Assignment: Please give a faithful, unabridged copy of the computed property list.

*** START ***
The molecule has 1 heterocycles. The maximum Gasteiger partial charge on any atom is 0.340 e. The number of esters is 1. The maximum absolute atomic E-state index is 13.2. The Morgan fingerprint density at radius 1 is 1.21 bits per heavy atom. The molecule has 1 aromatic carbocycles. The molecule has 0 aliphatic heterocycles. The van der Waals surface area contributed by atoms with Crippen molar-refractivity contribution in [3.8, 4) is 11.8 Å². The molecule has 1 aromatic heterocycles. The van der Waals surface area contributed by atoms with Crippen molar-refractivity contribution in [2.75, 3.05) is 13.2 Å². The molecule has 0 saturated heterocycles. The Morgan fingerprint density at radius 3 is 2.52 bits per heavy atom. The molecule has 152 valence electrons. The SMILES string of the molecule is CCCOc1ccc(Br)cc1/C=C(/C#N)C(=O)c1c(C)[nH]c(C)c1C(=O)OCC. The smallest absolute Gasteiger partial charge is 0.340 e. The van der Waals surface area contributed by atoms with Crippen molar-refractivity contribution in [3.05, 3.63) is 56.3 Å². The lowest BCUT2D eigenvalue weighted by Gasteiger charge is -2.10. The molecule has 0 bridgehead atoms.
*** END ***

The molecule has 1 heterocycles. The maximum Gasteiger partial charge on any atom is 0.340 e. The number of esters is 1. The maximum absolute atomic E-state index is 13.2. The Morgan fingerprint density at radius 1 is 1.21 bits per heavy atom. The molecule has 1 aromatic carbocycles. The molecule has 0 aliphatic heterocycles. The van der Waals surface area contributed by atoms with Crippen molar-refractivity contribution in [3.8, 4) is 11.8 Å². The molecule has 1 aromatic heterocycles. The van der Waals surface area contributed by atoms with Crippen molar-refractivity contribution in [2.75, 3.05) is 13.2 Å². The molecule has 0 saturated heterocycles. The Morgan fingerprint density at radius 3 is 2.52 bits per heavy atom. The molecule has 152 valence electrons. The SMILES string of the molecule is CCCOc1ccc(Br)cc1/C=C(/C#N)C(=O)c1c(C)[nH]c(C)c1C(=O)OCC. The smallest absolute Gasteiger partial charge is 0.340 e. The van der Waals surface area contributed by atoms with Crippen molar-refractivity contribution in [3.05, 3.63) is 56.3 Å². The lowest BCUT2D eigenvalue weighted by Gasteiger charge is -2.10. The molecule has 0 bridgehead atoms.